Interview with Jeannette Chong-Aruldoss: I am passionate about upholding the cause of the citizenry and defending the political space for non-PAP voices

On Wednesday morning (4 September), lawyer and opposition politician Jeannette Chong-Aruldoss announced on Facebook her resignation from the Singapore People’s Party (SPP). She said that she had handed in her resignation on Monday, 2 September after much thought and careful deliberation.
Following the announcement, TOC carried out an interview with her on the decision to resign from the party.
When asked about the timing of her resignation in light of the impending General Elections, Mrs Chong-Aruldoss said, “Once I decided to part ways with SPP, I believe the best time to resign should be sooner rather than later,” adding that she wants to remain true to what she says, straight in what she does and whom she engages with.
As to the upcoming elections, Mrs Chong-Aruldoss said whether she contests or not is not an important question in the big picture.
“What is important for Singaporeans is having capable opposition candidates backed by an able team behind them being able to come forward to give Singaporeans a real choice and to give the PAP a good fight, at the next elections,” she explained.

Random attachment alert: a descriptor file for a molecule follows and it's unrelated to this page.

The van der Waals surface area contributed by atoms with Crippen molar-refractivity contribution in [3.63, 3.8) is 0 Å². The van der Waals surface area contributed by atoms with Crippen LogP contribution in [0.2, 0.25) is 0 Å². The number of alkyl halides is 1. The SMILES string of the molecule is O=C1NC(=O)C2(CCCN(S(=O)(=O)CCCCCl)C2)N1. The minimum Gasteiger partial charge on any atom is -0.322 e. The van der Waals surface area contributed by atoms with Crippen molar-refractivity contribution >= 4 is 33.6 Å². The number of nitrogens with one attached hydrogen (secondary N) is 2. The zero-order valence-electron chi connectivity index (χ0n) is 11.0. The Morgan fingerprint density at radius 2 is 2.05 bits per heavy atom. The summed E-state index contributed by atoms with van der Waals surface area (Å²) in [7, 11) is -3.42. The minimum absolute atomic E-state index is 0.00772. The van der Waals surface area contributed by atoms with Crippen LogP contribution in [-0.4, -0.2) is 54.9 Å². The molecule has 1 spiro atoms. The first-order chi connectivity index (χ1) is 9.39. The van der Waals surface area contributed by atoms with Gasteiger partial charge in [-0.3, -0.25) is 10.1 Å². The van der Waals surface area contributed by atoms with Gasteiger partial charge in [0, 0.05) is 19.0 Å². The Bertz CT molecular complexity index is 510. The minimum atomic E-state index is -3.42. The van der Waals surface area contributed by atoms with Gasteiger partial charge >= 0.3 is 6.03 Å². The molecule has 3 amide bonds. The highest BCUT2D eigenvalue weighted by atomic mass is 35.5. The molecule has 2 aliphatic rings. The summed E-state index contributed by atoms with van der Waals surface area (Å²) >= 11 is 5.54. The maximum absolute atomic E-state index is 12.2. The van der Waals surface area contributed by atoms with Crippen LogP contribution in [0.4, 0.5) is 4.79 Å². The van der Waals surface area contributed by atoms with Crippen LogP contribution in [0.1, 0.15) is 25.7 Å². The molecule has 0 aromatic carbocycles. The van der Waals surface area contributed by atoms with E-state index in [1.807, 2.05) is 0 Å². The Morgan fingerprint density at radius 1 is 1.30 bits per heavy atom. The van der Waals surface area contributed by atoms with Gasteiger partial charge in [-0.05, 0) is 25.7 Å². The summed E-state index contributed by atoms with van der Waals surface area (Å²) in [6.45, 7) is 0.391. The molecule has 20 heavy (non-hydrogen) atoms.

In her political career, Mrs Chong-Aruldoss started out as a member of the Reform Party from 2010 to 2011 before joining the National Solidarity Party (NSP). She was Vice President of NSP from 2011 to 2013 and later served as Secretary-General of the party until 2015.

Mrs Chong-Aruldoss visiting residents at Jalan Dua in August 2015, prior to GE2015. (Image from Facebook / Jeannette Chong-Aruldoss)
In 2011, Mrs Chong-Aruldoss stood in the general elections in the Mountbatten Singale Member Constituency (SMC) against People’s Action Party’s (PAP) Lim Biow Chuan. She garnered 41.35% of the votes that year, losing by a relatively small margin.
In the 2015 general elections, Mrs Chong-Aruldoss again contested in Mountbatten SMC, this time as an SPP candidate. However, she lost again, and by a much bigger margin, garnering only 28.16% of the votes. The loss, she says, was “bruising”.
“Indeed, I felt sad and discouraged. But then I realise that my defeat at the polls is just the secondary plot, the subplot,” she adds.
Mrs Chong-Aruldoss emphasised that the crux of the story is the fight for a citizen’s right to free and fair elections. She maintains that her participation in GE2015 as an opposition candidate gave voters a real choice and served Singaporeans by keeping democracy functioning.
Mrs Chong-Aruldoss folding flyers to give out to Mountbatten SMC residents, May 2019. (Image from Facebook / Jeannette Chong-Aruldoss)
She asserted, “I believe it has helped to keep him [MP Lim Biow Chuan] on his toes so that he would remember to always work hard for his constituents, or risk being voted out of office.  Without political competition, complacency could set in, affecting how residents would be served.”